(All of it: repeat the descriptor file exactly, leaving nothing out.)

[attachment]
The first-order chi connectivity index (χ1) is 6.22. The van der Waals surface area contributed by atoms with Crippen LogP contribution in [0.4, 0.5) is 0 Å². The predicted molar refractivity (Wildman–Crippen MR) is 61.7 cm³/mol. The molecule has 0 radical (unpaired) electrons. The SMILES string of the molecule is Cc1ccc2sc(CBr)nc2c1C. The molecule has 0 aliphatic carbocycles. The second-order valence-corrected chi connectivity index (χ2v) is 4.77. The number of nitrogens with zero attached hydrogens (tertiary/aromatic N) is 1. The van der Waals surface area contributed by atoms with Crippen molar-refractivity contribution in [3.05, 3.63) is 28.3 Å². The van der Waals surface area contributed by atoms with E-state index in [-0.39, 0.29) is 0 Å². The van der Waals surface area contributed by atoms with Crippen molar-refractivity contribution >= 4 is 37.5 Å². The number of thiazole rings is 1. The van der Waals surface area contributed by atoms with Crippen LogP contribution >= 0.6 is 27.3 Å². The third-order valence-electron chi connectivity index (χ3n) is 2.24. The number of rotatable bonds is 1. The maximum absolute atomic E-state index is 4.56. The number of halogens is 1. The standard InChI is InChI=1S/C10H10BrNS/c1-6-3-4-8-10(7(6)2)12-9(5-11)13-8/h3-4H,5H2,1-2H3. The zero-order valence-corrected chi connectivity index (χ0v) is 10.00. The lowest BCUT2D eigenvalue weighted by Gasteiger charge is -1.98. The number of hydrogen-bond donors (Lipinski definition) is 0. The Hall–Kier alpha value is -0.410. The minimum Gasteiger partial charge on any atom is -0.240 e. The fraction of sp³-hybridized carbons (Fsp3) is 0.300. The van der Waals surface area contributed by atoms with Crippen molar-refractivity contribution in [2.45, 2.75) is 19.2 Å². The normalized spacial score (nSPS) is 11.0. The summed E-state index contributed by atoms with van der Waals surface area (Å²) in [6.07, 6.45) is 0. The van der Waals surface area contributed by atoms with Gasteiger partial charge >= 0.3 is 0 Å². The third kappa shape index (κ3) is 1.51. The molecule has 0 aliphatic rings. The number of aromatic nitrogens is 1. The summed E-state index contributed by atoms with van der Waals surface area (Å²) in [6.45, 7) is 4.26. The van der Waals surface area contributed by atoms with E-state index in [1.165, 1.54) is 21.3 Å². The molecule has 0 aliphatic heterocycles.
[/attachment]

The first-order chi connectivity index (χ1) is 6.22. The van der Waals surface area contributed by atoms with Crippen LogP contribution in [0.4, 0.5) is 0 Å². The predicted molar refractivity (Wildman–Crippen MR) is 61.7 cm³/mol. The molecule has 0 radical (unpaired) electrons. The SMILES string of the molecule is Cc1ccc2sc(CBr)nc2c1C. The molecule has 0 aliphatic carbocycles. The second-order valence-corrected chi connectivity index (χ2v) is 4.77. The number of nitrogens with zero attached hydrogens (tertiary/aromatic N) is 1. The van der Waals surface area contributed by atoms with Crippen molar-refractivity contribution in [3.05, 3.63) is 28.3 Å². The van der Waals surface area contributed by atoms with E-state index in [-0.39, 0.29) is 0 Å². The van der Waals surface area contributed by atoms with Crippen molar-refractivity contribution >= 4 is 37.5 Å². The number of thiazole rings is 1. The van der Waals surface area contributed by atoms with Crippen LogP contribution >= 0.6 is 27.3 Å². The third-order valence-electron chi connectivity index (χ3n) is 2.24. The number of rotatable bonds is 1. The maximum absolute atomic E-state index is 4.56. The number of halogens is 1. The standard InChI is InChI=1S/C10H10BrNS/c1-6-3-4-8-10(7(6)2)12-9(5-11)13-8/h3-4H,5H2,1-2H3. The zero-order valence-corrected chi connectivity index (χ0v) is 10.00. The lowest BCUT2D eigenvalue weighted by Gasteiger charge is -1.98. The number of hydrogen-bond donors (Lipinski definition) is 0. The Hall–Kier alpha value is -0.410. The minimum Gasteiger partial charge on any atom is -0.240 e. The fraction of sp³-hybridized carbons (Fsp3) is 0.300. The van der Waals surface area contributed by atoms with Crippen molar-refractivity contribution in [2.45, 2.75) is 19.2 Å². The normalized spacial score (nSPS) is 11.0. The summed E-state index contributed by atoms with van der Waals surface area (Å²) in [6.07, 6.45) is 0. The van der Waals surface area contributed by atoms with Gasteiger partial charge >= 0.3 is 0 Å². The third kappa shape index (κ3) is 1.51. The molecule has 0 aliphatic rings. The number of aromatic nitrogens is 1. The summed E-state index contributed by atoms with van der Waals surface area (Å²) in [6.45, 7) is 4.26. The van der Waals surface area contributed by atoms with E-state index in [1.165, 1.54) is 21.3 Å². The molecule has 0 aliphatic heterocycles.